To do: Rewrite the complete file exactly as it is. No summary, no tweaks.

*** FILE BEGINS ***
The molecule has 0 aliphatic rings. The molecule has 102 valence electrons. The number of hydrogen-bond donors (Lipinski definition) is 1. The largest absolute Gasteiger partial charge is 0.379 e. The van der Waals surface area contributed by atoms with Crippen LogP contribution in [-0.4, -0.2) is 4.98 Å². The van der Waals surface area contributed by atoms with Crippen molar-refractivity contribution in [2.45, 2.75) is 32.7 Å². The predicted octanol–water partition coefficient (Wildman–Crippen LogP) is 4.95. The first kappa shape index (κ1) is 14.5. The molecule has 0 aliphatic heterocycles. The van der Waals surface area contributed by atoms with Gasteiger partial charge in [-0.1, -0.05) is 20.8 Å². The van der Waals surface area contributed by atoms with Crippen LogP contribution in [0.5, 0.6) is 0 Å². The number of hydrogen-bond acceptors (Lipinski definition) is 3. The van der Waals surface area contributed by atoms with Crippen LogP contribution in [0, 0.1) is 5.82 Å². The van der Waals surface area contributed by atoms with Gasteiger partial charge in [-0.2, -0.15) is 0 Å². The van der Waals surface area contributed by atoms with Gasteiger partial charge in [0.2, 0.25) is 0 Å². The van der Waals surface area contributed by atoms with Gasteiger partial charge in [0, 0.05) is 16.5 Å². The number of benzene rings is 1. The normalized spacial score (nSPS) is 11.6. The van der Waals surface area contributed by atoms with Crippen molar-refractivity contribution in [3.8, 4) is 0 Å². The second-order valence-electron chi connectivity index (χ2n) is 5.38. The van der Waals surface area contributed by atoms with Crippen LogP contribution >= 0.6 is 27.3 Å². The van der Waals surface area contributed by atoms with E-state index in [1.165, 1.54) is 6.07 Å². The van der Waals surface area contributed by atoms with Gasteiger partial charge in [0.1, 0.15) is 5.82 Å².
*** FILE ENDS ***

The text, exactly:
The molecule has 0 aliphatic rings. The molecule has 102 valence electrons. The number of hydrogen-bond donors (Lipinski definition) is 1. The largest absolute Gasteiger partial charge is 0.379 e. The van der Waals surface area contributed by atoms with Crippen LogP contribution in [-0.4, -0.2) is 4.98 Å². The van der Waals surface area contributed by atoms with Crippen molar-refractivity contribution in [2.45, 2.75) is 32.7 Å². The predicted octanol–water partition coefficient (Wildman–Crippen LogP) is 4.95. The first kappa shape index (κ1) is 14.5. The molecule has 0 aliphatic heterocycles. The van der Waals surface area contributed by atoms with Gasteiger partial charge in [-0.1, -0.05) is 20.8 Å². The van der Waals surface area contributed by atoms with Crippen LogP contribution in [0.5, 0.6) is 0 Å². The number of hydrogen-bond acceptors (Lipinski definition) is 3. The van der Waals surface area contributed by atoms with Crippen LogP contribution in [0, 0.1) is 5.82 Å². The van der Waals surface area contributed by atoms with Gasteiger partial charge in [-0.2, -0.15) is 0 Å². The van der Waals surface area contributed by atoms with Gasteiger partial charge in [0.2, 0.25) is 0 Å². The van der Waals surface area contributed by atoms with Gasteiger partial charge in [0, 0.05) is 16.5 Å². The number of benzene rings is 1. The normalized spacial score (nSPS) is 11.6. The van der Waals surface area contributed by atoms with Crippen molar-refractivity contribution in [3.8, 4) is 0 Å². The second-order valence-electron chi connectivity index (χ2n) is 5.38. The van der Waals surface area contributed by atoms with Crippen LogP contribution >= 0.6 is 27.3 Å². The van der Waals surface area contributed by atoms with E-state index in [1.165, 1.54) is 6.07 Å². The van der Waals surface area contributed by atoms with Gasteiger partial charge in [0.1, 0.15) is 5.82 Å².